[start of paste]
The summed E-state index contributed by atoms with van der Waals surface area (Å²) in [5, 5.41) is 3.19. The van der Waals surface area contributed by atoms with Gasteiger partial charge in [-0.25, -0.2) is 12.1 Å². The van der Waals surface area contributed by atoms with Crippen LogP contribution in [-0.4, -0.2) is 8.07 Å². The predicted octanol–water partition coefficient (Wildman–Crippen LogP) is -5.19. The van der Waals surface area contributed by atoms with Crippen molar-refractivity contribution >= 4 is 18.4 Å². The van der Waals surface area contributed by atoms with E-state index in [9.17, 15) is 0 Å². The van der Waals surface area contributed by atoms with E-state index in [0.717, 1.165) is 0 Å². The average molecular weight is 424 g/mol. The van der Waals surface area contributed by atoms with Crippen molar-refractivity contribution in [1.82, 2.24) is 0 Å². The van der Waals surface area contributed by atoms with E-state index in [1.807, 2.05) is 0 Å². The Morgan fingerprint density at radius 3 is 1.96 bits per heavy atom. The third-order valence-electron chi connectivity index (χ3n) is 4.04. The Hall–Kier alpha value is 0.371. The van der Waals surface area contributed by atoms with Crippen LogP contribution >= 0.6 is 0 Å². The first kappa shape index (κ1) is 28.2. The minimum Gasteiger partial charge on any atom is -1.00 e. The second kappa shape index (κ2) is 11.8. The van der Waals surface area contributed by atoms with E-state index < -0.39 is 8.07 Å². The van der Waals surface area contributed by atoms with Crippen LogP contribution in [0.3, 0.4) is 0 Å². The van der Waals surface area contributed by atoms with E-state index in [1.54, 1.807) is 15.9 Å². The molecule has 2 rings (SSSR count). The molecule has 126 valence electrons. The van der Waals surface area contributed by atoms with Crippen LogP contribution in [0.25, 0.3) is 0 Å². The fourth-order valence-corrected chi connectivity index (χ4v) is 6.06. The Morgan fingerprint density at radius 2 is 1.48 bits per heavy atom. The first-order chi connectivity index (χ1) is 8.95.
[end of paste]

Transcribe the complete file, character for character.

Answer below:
The summed E-state index contributed by atoms with van der Waals surface area (Å²) in [5, 5.41) is 3.19. The van der Waals surface area contributed by atoms with Gasteiger partial charge in [-0.25, -0.2) is 12.1 Å². The van der Waals surface area contributed by atoms with Crippen LogP contribution in [-0.4, -0.2) is 8.07 Å². The predicted octanol–water partition coefficient (Wildman–Crippen LogP) is -5.19. The van der Waals surface area contributed by atoms with Crippen molar-refractivity contribution >= 4 is 18.4 Å². The van der Waals surface area contributed by atoms with E-state index in [9.17, 15) is 0 Å². The van der Waals surface area contributed by atoms with E-state index in [0.717, 1.165) is 0 Å². The average molecular weight is 424 g/mol. The van der Waals surface area contributed by atoms with Crippen molar-refractivity contribution in [1.82, 2.24) is 0 Å². The van der Waals surface area contributed by atoms with E-state index in [1.807, 2.05) is 0 Å². The Morgan fingerprint density at radius 3 is 1.96 bits per heavy atom. The third-order valence-electron chi connectivity index (χ3n) is 4.04. The Hall–Kier alpha value is 0.371. The van der Waals surface area contributed by atoms with Crippen LogP contribution >= 0.6 is 0 Å². The first kappa shape index (κ1) is 28.2. The minimum Gasteiger partial charge on any atom is -1.00 e. The second kappa shape index (κ2) is 11.8. The van der Waals surface area contributed by atoms with E-state index < -0.39 is 8.07 Å². The van der Waals surface area contributed by atoms with Crippen LogP contribution in [0.3, 0.4) is 0 Å². The van der Waals surface area contributed by atoms with E-state index in [1.54, 1.807) is 15.9 Å². The molecule has 2 rings (SSSR count). The molecule has 126 valence electrons. The van der Waals surface area contributed by atoms with Crippen LogP contribution in [0.25, 0.3) is 0 Å². The fourth-order valence-corrected chi connectivity index (χ4v) is 6.06. The Morgan fingerprint density at radius 2 is 1.48 bits per heavy atom. The first-order chi connectivity index (χ1) is 8.95.